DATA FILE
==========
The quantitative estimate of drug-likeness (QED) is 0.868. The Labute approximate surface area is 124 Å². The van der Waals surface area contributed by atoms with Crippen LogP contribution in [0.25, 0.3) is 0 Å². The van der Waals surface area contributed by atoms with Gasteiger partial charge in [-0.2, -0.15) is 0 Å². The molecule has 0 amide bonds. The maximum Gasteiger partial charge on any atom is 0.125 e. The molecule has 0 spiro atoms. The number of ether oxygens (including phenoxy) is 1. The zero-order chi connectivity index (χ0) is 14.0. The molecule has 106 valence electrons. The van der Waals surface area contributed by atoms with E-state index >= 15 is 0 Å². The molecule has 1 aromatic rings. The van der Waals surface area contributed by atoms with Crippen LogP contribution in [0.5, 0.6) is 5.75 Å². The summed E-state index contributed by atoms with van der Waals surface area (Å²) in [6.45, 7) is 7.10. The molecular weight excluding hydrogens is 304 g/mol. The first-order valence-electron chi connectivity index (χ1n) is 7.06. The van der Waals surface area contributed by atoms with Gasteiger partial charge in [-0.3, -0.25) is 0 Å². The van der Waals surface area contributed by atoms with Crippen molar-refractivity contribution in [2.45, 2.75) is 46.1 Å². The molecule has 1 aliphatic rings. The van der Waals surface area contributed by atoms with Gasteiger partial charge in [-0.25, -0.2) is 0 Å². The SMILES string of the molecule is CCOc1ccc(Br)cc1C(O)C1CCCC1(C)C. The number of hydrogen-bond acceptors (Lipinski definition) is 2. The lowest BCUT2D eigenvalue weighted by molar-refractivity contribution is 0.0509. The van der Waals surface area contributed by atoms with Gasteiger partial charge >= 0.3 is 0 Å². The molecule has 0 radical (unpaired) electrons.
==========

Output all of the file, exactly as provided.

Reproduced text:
The quantitative estimate of drug-likeness (QED) is 0.868. The Labute approximate surface area is 124 Å². The van der Waals surface area contributed by atoms with Crippen LogP contribution in [0.25, 0.3) is 0 Å². The van der Waals surface area contributed by atoms with Gasteiger partial charge in [-0.2, -0.15) is 0 Å². The molecule has 0 amide bonds. The maximum Gasteiger partial charge on any atom is 0.125 e. The molecule has 0 spiro atoms. The number of ether oxygens (including phenoxy) is 1. The zero-order chi connectivity index (χ0) is 14.0. The molecule has 106 valence electrons. The van der Waals surface area contributed by atoms with E-state index >= 15 is 0 Å². The molecule has 1 aromatic rings. The van der Waals surface area contributed by atoms with Crippen LogP contribution in [0.5, 0.6) is 5.75 Å². The summed E-state index contributed by atoms with van der Waals surface area (Å²) in [6.45, 7) is 7.10. The molecular weight excluding hydrogens is 304 g/mol. The first-order valence-electron chi connectivity index (χ1n) is 7.06. The van der Waals surface area contributed by atoms with Gasteiger partial charge in [-0.3, -0.25) is 0 Å². The van der Waals surface area contributed by atoms with Crippen molar-refractivity contribution in [2.45, 2.75) is 46.1 Å². The molecule has 1 aliphatic rings. The van der Waals surface area contributed by atoms with Gasteiger partial charge in [-0.25, -0.2) is 0 Å². The SMILES string of the molecule is CCOc1ccc(Br)cc1C(O)C1CCCC1(C)C. The number of hydrogen-bond acceptors (Lipinski definition) is 2. The lowest BCUT2D eigenvalue weighted by molar-refractivity contribution is 0.0509. The van der Waals surface area contributed by atoms with Gasteiger partial charge >= 0.3 is 0 Å². The molecule has 0 radical (unpaired) electrons.